Gong Gong Gong is a duo from Beijing who play an alarmingly stripped-down form of hypnotic rock which spiritually evokes the blues as well as punk, but otherwise can't be directly compared to any other genre or artist. The instrumentation consists almost entirely of Tom Ng's guitar (and a barely audible shaker) and Josh Frank's bass, which interlock to form insistently chugging rhythms. Ng sings entirely in Cantonese, and his lyrics (as indicated by the translated lyric sheet included with the vinyl pressing of the album) express frustration and anxiety, but ultimately provide words of encouragement. In some cases, this is as direct as the simple calls to action of "Ride Your Horse" and "Gong Gong Gong Blues," but "Notes Underground" acknowledges the good and the bad in this struggle called life, and "Some Kind of Demon" strings together seemingly unconnected phrases in a statement of uncertainty and confusion. Considering how limited their set-up is, and how repetitive their song structures are, they manage to evoke a sizeable range of styles and moods, from the appropriately galloping, Western feel of the aforementioned "Ride Your Horse" to the funky basslines of "Moonshadows." The songs are all tense and tightly wound, but there are several instances where they let off steam at just the right moment, such as the excited shouts during the ultra-catchy "Wei Wei Wei," or basically any moment when the distortion pedals go into overdrive. Closing track "Sound of Love" is certainly the best example of this, riding its Motorik rhythm to a thrilling conclusion filled with mangled guitar riffs and delay. Gong Gong Gong is most certainly an acquired taste -- their austerity is just as likely to attract some listeners as it might repel others. But their ability to create such a big, imposing sound out of limited elements is fascinating, and the determination which drives their work is admirable.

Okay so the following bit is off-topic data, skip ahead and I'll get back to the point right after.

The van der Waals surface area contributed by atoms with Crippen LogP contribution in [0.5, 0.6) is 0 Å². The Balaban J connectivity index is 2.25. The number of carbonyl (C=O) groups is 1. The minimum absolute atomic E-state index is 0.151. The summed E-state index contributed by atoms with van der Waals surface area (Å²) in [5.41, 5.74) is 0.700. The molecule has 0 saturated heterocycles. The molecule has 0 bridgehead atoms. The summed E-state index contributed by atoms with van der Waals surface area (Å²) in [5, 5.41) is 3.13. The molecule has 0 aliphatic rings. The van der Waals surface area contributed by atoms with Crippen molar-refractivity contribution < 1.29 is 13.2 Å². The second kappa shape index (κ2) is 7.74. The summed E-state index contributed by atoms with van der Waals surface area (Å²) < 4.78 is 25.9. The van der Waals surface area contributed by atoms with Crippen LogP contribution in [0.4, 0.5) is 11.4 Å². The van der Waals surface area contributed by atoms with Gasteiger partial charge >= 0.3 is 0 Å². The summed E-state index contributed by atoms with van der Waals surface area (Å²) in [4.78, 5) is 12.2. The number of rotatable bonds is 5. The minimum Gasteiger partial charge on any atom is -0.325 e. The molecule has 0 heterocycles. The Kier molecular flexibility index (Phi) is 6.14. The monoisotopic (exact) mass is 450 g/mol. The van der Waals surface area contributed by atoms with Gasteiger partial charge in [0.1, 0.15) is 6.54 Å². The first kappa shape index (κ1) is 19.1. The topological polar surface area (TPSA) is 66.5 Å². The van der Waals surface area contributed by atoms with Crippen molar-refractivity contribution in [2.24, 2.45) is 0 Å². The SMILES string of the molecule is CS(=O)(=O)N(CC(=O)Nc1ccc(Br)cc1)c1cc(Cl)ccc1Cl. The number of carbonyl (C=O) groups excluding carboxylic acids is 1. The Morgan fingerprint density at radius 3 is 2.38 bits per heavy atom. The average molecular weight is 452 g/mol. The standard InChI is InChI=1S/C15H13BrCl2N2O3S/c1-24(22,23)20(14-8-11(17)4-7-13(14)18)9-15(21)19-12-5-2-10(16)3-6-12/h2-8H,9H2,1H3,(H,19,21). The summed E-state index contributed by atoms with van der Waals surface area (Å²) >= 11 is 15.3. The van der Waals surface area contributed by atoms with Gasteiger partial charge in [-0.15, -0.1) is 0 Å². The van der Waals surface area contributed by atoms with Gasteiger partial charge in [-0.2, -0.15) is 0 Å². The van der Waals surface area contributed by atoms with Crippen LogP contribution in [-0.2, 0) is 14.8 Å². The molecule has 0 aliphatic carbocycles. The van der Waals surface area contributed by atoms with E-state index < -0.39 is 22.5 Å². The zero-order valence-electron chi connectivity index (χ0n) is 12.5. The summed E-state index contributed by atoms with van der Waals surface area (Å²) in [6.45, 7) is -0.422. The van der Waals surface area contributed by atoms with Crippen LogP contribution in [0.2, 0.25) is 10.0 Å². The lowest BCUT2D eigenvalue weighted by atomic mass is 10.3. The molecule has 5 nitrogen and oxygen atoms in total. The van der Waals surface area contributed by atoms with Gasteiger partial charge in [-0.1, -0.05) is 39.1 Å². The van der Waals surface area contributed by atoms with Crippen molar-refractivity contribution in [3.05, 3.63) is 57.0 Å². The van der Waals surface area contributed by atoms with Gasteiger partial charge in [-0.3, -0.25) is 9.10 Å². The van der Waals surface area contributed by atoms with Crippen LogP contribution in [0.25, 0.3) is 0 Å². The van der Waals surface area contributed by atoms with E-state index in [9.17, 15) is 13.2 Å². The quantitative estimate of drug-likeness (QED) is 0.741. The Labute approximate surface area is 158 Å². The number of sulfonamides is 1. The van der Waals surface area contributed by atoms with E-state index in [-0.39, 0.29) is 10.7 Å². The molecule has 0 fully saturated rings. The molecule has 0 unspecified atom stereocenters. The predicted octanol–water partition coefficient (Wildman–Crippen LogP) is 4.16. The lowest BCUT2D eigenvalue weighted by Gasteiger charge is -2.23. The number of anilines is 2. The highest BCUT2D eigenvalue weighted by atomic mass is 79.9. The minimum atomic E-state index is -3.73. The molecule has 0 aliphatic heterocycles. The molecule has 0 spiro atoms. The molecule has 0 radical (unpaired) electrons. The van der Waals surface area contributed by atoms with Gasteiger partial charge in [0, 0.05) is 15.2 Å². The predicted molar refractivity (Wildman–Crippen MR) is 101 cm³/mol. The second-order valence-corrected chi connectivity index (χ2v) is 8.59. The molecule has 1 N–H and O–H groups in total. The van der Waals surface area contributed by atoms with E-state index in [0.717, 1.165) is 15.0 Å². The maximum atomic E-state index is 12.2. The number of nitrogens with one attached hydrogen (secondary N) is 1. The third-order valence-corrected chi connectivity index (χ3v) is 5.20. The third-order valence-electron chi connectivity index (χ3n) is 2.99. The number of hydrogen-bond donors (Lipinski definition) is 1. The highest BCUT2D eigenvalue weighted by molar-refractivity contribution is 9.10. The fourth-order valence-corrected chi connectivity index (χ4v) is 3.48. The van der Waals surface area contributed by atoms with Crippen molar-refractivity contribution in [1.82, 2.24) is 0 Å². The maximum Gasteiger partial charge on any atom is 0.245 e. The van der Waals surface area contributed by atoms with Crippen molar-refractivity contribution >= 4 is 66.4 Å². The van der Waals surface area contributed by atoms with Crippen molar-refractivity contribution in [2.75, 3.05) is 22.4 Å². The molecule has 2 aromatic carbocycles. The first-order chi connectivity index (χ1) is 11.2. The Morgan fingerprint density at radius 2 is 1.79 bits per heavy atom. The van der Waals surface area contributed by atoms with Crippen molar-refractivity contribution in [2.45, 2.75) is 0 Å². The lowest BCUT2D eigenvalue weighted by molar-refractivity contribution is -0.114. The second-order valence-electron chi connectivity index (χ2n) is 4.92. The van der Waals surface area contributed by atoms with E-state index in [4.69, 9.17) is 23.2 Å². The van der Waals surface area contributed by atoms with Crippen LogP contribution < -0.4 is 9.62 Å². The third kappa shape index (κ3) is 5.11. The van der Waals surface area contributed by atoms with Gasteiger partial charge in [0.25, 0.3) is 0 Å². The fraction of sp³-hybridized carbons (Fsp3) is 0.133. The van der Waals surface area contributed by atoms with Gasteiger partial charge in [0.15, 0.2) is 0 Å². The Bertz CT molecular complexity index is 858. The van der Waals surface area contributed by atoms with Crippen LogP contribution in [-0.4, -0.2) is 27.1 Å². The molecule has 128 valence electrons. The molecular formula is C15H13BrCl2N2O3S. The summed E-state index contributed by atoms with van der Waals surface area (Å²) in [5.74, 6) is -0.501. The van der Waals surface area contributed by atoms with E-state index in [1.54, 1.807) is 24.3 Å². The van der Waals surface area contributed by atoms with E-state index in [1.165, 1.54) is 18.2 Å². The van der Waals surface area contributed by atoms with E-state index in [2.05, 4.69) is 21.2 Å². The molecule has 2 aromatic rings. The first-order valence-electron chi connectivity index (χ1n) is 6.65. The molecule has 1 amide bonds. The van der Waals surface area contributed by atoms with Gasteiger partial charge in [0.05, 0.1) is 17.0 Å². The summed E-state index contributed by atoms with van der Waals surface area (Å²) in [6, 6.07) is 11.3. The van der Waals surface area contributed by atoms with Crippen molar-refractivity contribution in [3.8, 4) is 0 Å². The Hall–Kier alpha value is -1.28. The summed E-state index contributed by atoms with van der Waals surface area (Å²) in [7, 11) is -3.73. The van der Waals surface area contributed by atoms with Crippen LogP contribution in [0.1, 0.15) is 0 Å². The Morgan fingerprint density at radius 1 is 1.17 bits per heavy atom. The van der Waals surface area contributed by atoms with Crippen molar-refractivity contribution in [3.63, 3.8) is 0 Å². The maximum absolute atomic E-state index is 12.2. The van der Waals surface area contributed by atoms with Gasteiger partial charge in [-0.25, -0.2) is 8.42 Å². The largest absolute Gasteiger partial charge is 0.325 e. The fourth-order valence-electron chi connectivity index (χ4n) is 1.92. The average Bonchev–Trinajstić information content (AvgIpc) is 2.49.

AllMusic Review by Paul Simpson